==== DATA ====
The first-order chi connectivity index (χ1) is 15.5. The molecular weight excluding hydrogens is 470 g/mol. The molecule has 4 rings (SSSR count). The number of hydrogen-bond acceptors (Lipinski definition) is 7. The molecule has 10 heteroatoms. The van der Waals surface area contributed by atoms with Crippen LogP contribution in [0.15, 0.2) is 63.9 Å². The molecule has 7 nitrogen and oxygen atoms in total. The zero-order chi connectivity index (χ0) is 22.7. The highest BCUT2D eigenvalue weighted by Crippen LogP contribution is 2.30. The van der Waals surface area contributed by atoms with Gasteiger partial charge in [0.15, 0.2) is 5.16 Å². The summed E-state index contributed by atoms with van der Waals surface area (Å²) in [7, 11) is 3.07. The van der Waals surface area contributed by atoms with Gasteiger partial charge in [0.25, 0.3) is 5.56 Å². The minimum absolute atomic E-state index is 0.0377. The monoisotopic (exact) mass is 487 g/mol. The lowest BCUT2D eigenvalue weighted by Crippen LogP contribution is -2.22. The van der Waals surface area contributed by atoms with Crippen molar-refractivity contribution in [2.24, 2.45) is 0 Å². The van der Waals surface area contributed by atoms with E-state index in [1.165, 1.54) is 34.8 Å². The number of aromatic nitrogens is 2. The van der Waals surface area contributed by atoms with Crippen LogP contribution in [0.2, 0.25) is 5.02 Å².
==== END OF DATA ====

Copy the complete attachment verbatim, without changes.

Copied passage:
The first-order chi connectivity index (χ1) is 15.5. The molecular weight excluding hydrogens is 470 g/mol. The molecule has 4 rings (SSSR count). The number of hydrogen-bond acceptors (Lipinski definition) is 7. The molecule has 10 heteroatoms. The van der Waals surface area contributed by atoms with Crippen LogP contribution in [0.15, 0.2) is 63.9 Å². The molecule has 7 nitrogen and oxygen atoms in total. The zero-order chi connectivity index (χ0) is 22.7. The highest BCUT2D eigenvalue weighted by Crippen LogP contribution is 2.30. The van der Waals surface area contributed by atoms with Gasteiger partial charge in [0.15, 0.2) is 5.16 Å². The summed E-state index contributed by atoms with van der Waals surface area (Å²) in [7, 11) is 3.07. The van der Waals surface area contributed by atoms with Gasteiger partial charge in [0.25, 0.3) is 5.56 Å². The minimum absolute atomic E-state index is 0.0377. The monoisotopic (exact) mass is 487 g/mol. The lowest BCUT2D eigenvalue weighted by Crippen LogP contribution is -2.22. The van der Waals surface area contributed by atoms with Crippen molar-refractivity contribution in [2.24, 2.45) is 0 Å². The van der Waals surface area contributed by atoms with E-state index in [1.165, 1.54) is 34.8 Å². The number of aromatic nitrogens is 2. The van der Waals surface area contributed by atoms with Crippen LogP contribution in [0.2, 0.25) is 5.02 Å².